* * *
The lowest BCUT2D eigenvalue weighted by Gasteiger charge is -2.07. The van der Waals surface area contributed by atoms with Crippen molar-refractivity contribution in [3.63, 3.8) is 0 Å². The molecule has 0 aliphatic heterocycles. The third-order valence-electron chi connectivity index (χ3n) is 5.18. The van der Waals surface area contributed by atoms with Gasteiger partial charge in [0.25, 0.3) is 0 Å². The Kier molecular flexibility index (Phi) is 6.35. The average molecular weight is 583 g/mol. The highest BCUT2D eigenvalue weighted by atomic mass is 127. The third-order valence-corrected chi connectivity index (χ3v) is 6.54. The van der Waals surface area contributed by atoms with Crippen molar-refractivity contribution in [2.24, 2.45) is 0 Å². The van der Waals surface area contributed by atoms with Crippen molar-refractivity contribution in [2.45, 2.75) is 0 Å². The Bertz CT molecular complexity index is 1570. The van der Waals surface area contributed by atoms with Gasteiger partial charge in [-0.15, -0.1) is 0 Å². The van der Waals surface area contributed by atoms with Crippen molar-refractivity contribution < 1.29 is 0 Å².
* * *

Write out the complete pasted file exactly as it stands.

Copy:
The lowest BCUT2D eigenvalue weighted by Gasteiger charge is -2.07. The van der Waals surface area contributed by atoms with Crippen molar-refractivity contribution in [3.63, 3.8) is 0 Å². The molecule has 0 aliphatic heterocycles. The third-order valence-electron chi connectivity index (χ3n) is 5.18. The van der Waals surface area contributed by atoms with Gasteiger partial charge in [0.25, 0.3) is 0 Å². The Kier molecular flexibility index (Phi) is 6.35. The average molecular weight is 583 g/mol. The highest BCUT2D eigenvalue weighted by atomic mass is 127. The third-order valence-corrected chi connectivity index (χ3v) is 6.54. The van der Waals surface area contributed by atoms with Crippen molar-refractivity contribution in [2.24, 2.45) is 0 Å². The van der Waals surface area contributed by atoms with Crippen molar-refractivity contribution in [2.45, 2.75) is 0 Å². The Bertz CT molecular complexity index is 1570. The van der Waals surface area contributed by atoms with Gasteiger partial charge in [-0.15, -0.1) is 0 Å². The van der Waals surface area contributed by atoms with Crippen molar-refractivity contribution < 1.29 is 0 Å².